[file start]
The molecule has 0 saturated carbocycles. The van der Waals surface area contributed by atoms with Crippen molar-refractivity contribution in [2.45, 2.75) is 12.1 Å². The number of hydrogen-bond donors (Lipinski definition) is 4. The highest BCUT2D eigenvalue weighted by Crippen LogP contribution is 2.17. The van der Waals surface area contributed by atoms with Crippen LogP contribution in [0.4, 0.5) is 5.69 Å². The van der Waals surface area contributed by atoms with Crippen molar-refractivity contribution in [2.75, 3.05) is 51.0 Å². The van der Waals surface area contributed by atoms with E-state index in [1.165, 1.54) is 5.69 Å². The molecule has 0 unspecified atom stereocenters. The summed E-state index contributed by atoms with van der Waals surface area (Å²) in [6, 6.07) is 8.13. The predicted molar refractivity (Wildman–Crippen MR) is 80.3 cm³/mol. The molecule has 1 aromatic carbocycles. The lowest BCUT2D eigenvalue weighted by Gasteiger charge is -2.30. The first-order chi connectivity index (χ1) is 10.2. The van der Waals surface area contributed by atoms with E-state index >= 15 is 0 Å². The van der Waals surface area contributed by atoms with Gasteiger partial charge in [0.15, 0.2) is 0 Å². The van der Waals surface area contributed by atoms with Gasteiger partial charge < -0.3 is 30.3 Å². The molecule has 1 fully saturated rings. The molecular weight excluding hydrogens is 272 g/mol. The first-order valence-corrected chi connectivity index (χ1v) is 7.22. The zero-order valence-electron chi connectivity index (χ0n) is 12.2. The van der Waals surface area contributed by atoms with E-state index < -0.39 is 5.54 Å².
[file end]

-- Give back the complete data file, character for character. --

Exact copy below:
The molecule has 0 saturated carbocycles. The van der Waals surface area contributed by atoms with Crippen molar-refractivity contribution in [2.45, 2.75) is 12.1 Å². The number of hydrogen-bond donors (Lipinski definition) is 4. The highest BCUT2D eigenvalue weighted by Crippen LogP contribution is 2.17. The van der Waals surface area contributed by atoms with Crippen LogP contribution in [0.4, 0.5) is 5.69 Å². The van der Waals surface area contributed by atoms with Crippen molar-refractivity contribution in [2.75, 3.05) is 51.0 Å². The van der Waals surface area contributed by atoms with E-state index in [1.165, 1.54) is 5.69 Å². The molecule has 0 unspecified atom stereocenters. The summed E-state index contributed by atoms with van der Waals surface area (Å²) in [6, 6.07) is 8.13. The predicted molar refractivity (Wildman–Crippen MR) is 80.3 cm³/mol. The molecule has 1 aromatic carbocycles. The lowest BCUT2D eigenvalue weighted by Gasteiger charge is -2.30. The first-order chi connectivity index (χ1) is 10.2. The van der Waals surface area contributed by atoms with E-state index >= 15 is 0 Å². The van der Waals surface area contributed by atoms with Gasteiger partial charge in [0.15, 0.2) is 0 Å². The van der Waals surface area contributed by atoms with Gasteiger partial charge < -0.3 is 30.3 Å². The molecule has 1 fully saturated rings. The molecular weight excluding hydrogens is 272 g/mol. The first-order valence-corrected chi connectivity index (χ1v) is 7.22. The zero-order valence-electron chi connectivity index (χ0n) is 12.2. The van der Waals surface area contributed by atoms with E-state index < -0.39 is 5.54 Å².